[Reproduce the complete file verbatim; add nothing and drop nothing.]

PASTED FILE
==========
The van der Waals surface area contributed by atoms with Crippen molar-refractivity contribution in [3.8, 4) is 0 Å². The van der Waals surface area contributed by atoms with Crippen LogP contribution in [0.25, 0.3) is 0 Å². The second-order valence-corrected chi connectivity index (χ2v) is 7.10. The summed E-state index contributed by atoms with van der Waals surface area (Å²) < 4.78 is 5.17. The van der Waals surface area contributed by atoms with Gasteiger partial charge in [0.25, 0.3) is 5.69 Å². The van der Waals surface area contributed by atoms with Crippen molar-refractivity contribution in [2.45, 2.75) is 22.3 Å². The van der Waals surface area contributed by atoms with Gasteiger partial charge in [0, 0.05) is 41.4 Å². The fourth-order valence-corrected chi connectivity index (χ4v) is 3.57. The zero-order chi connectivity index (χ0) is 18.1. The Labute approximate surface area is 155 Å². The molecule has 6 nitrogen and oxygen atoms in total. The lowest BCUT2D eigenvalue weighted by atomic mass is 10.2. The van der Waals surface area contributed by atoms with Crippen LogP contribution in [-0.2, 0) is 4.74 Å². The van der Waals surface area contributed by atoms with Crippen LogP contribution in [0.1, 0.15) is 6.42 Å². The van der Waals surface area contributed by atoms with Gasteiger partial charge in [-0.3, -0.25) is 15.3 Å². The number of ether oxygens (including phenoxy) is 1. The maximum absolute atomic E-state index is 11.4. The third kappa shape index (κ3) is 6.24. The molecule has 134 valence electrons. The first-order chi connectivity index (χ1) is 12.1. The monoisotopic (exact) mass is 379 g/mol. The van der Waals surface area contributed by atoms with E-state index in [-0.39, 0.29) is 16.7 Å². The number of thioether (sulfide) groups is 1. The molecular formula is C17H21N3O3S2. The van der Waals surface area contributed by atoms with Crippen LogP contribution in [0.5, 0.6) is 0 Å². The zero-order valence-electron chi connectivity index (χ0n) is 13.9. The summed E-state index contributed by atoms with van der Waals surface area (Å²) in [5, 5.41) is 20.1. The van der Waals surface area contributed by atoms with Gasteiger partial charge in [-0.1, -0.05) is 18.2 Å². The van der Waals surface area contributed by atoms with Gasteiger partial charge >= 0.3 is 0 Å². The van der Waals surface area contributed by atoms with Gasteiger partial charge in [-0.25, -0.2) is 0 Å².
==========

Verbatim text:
The van der Waals surface area contributed by atoms with Crippen molar-refractivity contribution in [3.8, 4) is 0 Å². The van der Waals surface area contributed by atoms with Crippen LogP contribution in [0.25, 0.3) is 0 Å². The second-order valence-corrected chi connectivity index (χ2v) is 7.10. The summed E-state index contributed by atoms with van der Waals surface area (Å²) < 4.78 is 5.17. The van der Waals surface area contributed by atoms with Gasteiger partial charge in [0.25, 0.3) is 5.69 Å². The van der Waals surface area contributed by atoms with Crippen molar-refractivity contribution in [2.45, 2.75) is 22.3 Å². The van der Waals surface area contributed by atoms with Gasteiger partial charge in [0, 0.05) is 41.4 Å². The fourth-order valence-corrected chi connectivity index (χ4v) is 3.57. The zero-order chi connectivity index (χ0) is 18.1. The Labute approximate surface area is 155 Å². The molecule has 6 nitrogen and oxygen atoms in total. The lowest BCUT2D eigenvalue weighted by atomic mass is 10.2. The van der Waals surface area contributed by atoms with Crippen LogP contribution in [-0.2, 0) is 4.74 Å². The van der Waals surface area contributed by atoms with Crippen LogP contribution in [0.1, 0.15) is 6.42 Å². The van der Waals surface area contributed by atoms with Gasteiger partial charge in [-0.3, -0.25) is 15.3 Å². The number of ether oxygens (including phenoxy) is 1. The maximum absolute atomic E-state index is 11.4. The third kappa shape index (κ3) is 6.24. The molecule has 134 valence electrons. The first-order chi connectivity index (χ1) is 12.1. The monoisotopic (exact) mass is 379 g/mol. The van der Waals surface area contributed by atoms with E-state index in [-0.39, 0.29) is 16.7 Å². The number of thioether (sulfide) groups is 1. The molecular formula is C17H21N3O3S2. The van der Waals surface area contributed by atoms with Crippen LogP contribution in [0.5, 0.6) is 0 Å². The zero-order valence-electron chi connectivity index (χ0n) is 13.9. The summed E-state index contributed by atoms with van der Waals surface area (Å²) in [5, 5.41) is 20.1. The van der Waals surface area contributed by atoms with Gasteiger partial charge in [-0.1, -0.05) is 18.2 Å². The van der Waals surface area contributed by atoms with Gasteiger partial charge >= 0.3 is 0 Å². The van der Waals surface area contributed by atoms with Gasteiger partial charge in [-0.25, -0.2) is 0 Å².